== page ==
Richard Monson-Haefel is an independent software developer who coauthored all five editions of Enterprise JavaBeans and both editions of Java Message Service (all O'Reilly). He's a multitouch interface designer/developer and a leading expert on enterprise computing.
NO ONE CAN PREDICT THE FUTURE. If you accept this as a universal truth, then the question becomes, how far ahead is the future? One decade? Two years? Twenty minutes? If you can't predict the future, then you can't predict anything beyond right now. This very moment and the ones that preceded it are all you are know until the next moment occurs. This is the reason we have car accidents; if you knew you were going to have an accident on Thursday, you would probably stay home.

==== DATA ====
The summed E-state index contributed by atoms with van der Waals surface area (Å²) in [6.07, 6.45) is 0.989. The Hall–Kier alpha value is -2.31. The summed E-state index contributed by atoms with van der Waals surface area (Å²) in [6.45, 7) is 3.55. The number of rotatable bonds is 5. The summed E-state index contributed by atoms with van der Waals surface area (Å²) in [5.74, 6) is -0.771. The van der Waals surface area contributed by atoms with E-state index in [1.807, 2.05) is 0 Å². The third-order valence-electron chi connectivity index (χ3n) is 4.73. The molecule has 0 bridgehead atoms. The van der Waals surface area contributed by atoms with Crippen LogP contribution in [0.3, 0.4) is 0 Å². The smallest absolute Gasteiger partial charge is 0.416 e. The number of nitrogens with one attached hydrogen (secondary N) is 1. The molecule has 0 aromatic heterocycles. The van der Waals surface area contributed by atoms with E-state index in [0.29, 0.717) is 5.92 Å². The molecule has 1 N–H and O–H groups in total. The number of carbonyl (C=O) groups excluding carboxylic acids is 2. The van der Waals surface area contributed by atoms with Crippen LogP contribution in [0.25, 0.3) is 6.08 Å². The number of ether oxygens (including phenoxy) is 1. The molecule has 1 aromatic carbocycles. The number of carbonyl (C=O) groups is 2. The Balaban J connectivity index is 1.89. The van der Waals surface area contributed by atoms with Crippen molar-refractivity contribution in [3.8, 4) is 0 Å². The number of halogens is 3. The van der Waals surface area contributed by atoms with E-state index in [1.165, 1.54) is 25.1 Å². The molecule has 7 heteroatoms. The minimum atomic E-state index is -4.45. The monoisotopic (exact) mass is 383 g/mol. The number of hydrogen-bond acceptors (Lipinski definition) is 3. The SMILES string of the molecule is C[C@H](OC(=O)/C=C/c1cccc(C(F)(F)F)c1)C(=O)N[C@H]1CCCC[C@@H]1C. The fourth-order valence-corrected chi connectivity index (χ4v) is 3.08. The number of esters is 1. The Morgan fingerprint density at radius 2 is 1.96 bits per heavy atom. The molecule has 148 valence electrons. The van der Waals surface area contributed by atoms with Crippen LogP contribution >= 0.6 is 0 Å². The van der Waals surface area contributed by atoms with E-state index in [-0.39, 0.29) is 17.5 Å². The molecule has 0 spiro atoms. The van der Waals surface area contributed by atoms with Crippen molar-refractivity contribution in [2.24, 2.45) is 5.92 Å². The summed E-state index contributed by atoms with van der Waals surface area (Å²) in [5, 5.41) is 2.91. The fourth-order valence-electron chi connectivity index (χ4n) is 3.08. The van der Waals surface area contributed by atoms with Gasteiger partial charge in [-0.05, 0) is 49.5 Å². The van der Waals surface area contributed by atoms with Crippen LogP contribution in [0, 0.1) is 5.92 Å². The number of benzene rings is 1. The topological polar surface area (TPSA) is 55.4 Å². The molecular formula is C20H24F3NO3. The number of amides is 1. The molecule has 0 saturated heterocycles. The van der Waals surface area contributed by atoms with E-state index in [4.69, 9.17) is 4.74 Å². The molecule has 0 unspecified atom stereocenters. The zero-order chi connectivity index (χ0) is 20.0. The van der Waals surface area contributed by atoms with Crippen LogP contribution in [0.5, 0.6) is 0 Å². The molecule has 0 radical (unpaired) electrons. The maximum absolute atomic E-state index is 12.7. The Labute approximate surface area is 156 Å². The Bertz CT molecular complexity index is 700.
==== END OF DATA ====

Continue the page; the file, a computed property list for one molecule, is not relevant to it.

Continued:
Yet we see software architects try to design systems that will be, for lack of a better term, "future-proof" all the time. It's simply not possible to future-proof an architecture. No matter what architectural decision you make now, that choice will become obsolete eventually. The cool programming language you used will eventually become the COBOL of tomorrow. Today's distributed framework will become tomorrow's DCOM. In short, today's solution will always be tomorrow's problem.
If you accept this fact—that the choices you make today will most certainly ...